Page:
Robert Peters of Morality in Media does not disagree with those who suggest that the FCC’s record on indecency enforcement is muddled, and suggests that the courts are at least partly responsible for that. But he cited an opinion from a recently retired Supreme Court justice to support the idea that setting indecency standards, even highly stringent standards, is not a violation of First Amendment speech rights.
Former Justice John Paul Stevens said, after the landmark Pacifica case that made comedian George Carlin a staple of First Amendment judicial precedent, “A requirement that indecent language be avoided will have its primary effect on the form, rather than the content, of serious communication. There are few, if any, thoughts that cannot be expressed by the use of less offensive language.”
In other words, the argument is that one can say “#$%^” without actually using the word “#$%,” and since one can express the concept of “#$%^,” the right of free expression guaranteed by the First Amendment has not been violated.
As Peters said, “In other words, from a First Amendment perspective little would be lost even by a rule that prohibited ANY indecent language in broadcasting.”
Peters also brought up a 1973 Supreme Court obscenity case in which the court said that the “…inability to define regulated materials with ultimate, god-like precision…” does not eliminate the right of a government agency to come up with regulation, to prevent obscene material from being presented inappropriately.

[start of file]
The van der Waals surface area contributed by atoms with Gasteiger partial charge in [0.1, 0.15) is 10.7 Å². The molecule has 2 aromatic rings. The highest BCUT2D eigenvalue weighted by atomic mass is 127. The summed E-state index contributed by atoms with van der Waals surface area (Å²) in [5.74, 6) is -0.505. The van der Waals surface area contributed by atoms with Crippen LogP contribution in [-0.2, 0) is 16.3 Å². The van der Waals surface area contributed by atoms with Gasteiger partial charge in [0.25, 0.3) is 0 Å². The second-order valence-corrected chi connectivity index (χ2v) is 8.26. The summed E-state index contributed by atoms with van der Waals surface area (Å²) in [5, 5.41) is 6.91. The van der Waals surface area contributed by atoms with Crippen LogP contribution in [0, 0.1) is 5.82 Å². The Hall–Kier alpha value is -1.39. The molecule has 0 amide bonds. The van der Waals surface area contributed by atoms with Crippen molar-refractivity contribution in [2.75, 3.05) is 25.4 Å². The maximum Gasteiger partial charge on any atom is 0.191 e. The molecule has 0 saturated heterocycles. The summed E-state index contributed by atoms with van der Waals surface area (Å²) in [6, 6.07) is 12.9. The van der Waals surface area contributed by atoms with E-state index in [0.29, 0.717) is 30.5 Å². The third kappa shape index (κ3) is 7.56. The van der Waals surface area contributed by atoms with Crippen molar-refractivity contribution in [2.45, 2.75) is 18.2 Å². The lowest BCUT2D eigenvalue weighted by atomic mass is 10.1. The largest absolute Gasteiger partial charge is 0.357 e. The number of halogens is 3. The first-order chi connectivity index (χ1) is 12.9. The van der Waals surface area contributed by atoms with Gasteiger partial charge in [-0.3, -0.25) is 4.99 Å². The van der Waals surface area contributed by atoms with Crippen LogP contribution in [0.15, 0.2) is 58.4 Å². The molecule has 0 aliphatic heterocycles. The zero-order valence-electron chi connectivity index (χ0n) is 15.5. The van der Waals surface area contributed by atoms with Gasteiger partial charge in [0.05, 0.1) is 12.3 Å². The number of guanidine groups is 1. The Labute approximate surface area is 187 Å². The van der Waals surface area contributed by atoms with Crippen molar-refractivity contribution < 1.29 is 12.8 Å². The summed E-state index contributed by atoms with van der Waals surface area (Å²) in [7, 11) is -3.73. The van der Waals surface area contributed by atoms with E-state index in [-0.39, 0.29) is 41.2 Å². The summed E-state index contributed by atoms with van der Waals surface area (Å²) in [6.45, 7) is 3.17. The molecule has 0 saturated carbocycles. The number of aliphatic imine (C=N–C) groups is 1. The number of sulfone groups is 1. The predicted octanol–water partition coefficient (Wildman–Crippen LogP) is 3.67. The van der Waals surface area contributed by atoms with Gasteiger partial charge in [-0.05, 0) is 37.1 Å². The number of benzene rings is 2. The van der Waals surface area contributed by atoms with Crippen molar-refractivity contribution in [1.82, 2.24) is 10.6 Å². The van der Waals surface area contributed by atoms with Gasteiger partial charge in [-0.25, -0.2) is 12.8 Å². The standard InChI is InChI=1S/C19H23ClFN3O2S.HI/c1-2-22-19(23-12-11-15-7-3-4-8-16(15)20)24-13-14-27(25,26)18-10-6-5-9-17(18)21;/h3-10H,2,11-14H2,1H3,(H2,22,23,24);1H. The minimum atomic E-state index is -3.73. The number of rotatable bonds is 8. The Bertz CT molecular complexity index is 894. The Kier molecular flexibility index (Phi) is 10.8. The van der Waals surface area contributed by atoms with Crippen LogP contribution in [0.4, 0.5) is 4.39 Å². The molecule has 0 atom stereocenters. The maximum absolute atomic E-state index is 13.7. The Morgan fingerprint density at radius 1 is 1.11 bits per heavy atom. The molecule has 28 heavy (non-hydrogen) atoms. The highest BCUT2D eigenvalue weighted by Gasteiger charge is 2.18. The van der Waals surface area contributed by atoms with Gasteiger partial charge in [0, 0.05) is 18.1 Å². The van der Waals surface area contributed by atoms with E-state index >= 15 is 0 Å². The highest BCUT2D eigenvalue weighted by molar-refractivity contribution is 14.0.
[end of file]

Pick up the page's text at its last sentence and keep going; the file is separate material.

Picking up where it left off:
RBR-TVBR observation: We understand what Peters is saying, but we firmly believe that you cannot take the gray area out of this issue. When broadcasters play close to the edge, as is their right, somebody is going to have to determine if, when and why they went over – or not. The combination of opaque rules and harsh punishments will absolutely chill free speech.
Further, somebody has to decide which words are in the “#$%^” category — and if the word we are putting in quotes in this case turns out to be something like “poop,” than that person is way too timid for our tastes.
We are willing to accept some rules, but the simpler the better, with all regulatory erring done on the side of freedom of speech.